This study was presented in part at the 16th annual meeting of European College of Veterinary Surgeons, Dublin, Ireland, 2007.
Juvenile Pubic Symphysiodesis and Juvenile Pubic Symphysiodesis Associated with Pectineus Myotomy: Short-Term Outcome in 56 Dysplastic Puppies
Article first published online: 3 FEB 2010
© Copyright 2010 by The American College of Veterinary Surgeons
Volume 39, Issue 2, pages 158–164, February 2010
How to Cite
BERNARDÉ, A. (2010), Juvenile Pubic Symphysiodesis and Juvenile Pubic Symphysiodesis Associated with Pectineus Myotomy: Short-Term Outcome in 56 Dysplastic Puppies. Veterinary Surgery, 39: 158–164. doi: 10.1111/j.1532-950X.2010.00644.x
- Issue published online: 3 FEB 2010
- Article first published online: 3 FEB 2010
- Submitted November 2008; Accepted May 2009
Objectives— (1) To compare short-term outcome of juvenile pubic symphysiodesis (JPS) in puppies aged 12–17 weeks with lax hips (group JPS1), in puppies aged 18–22 weeks (group JPS2), and control (group C) puppies; and (2) to document outcome of bilateral pectineus myotomy (PM) associated with JPS in 18–22-week-old puppies (group JPS–PM).
Study Design— Prospective study.
Methods— Puppies (12–22 weeks) from large and giant breed dogs with a combination of a positive Ortolani sign, poor acetabular coverage (Norberg angle [NA]≤100°), and a subluxation index (SI) >0.5 for one or both hips were selected. Puppies aged <18 weeks were randomly assigned to group JPS1 or C. Puppies aged 18–22 weeks were randomly assigned to group JPS2, JPS–PM, or C. Three to 4 months later, surgery was considered successful in pain-free dogs with negative Ortolani sign, normalized acetabular coverage (NA≥105°), and SI>0.5. Success rates were compared using Fisher's exact tests: JPS1 versus JPS2 versus C; JPS2 versus JPS–PM. Significance was set at P<.05.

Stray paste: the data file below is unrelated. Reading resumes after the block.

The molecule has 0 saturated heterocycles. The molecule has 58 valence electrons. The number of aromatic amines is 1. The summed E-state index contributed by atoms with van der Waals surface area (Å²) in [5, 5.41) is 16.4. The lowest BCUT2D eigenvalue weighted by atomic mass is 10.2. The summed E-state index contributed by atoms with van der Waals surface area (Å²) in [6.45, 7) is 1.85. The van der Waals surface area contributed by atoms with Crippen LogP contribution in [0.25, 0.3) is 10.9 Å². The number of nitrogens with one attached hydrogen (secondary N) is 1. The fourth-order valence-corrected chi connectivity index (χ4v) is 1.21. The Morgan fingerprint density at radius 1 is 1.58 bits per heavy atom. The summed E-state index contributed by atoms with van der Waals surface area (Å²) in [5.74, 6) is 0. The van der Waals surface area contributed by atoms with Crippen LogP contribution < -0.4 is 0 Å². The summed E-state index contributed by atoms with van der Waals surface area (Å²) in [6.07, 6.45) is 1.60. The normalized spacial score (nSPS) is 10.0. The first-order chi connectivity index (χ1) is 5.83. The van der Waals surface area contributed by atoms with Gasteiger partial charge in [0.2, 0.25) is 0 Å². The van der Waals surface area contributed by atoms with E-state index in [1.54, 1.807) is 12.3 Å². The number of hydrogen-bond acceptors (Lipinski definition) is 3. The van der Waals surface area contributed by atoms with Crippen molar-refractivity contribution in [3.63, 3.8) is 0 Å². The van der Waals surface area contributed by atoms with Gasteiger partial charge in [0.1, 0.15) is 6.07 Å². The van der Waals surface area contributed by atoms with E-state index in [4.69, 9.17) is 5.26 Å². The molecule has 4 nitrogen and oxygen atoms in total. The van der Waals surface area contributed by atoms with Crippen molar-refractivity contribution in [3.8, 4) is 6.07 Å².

Results— All dysplastic hips from nonoperated (C) groups were dysplastic at follow-up, meaning that our criteria for case selection were accurate. JPS1 had significantly better success rate than JPS2 (85 versus 17.8%, respectively). JPS–PM dysplastic hips failed to demonstrate a better outcome than JPS2 hips.
Clinical Relevance— This study confirms, on a large series of dysplastic hips, the age-dependent effects of JPS, with better results if performed before 18 weeks of age. There is no benefit of adding PM to the procedure in candidates >18 weeks at surgery.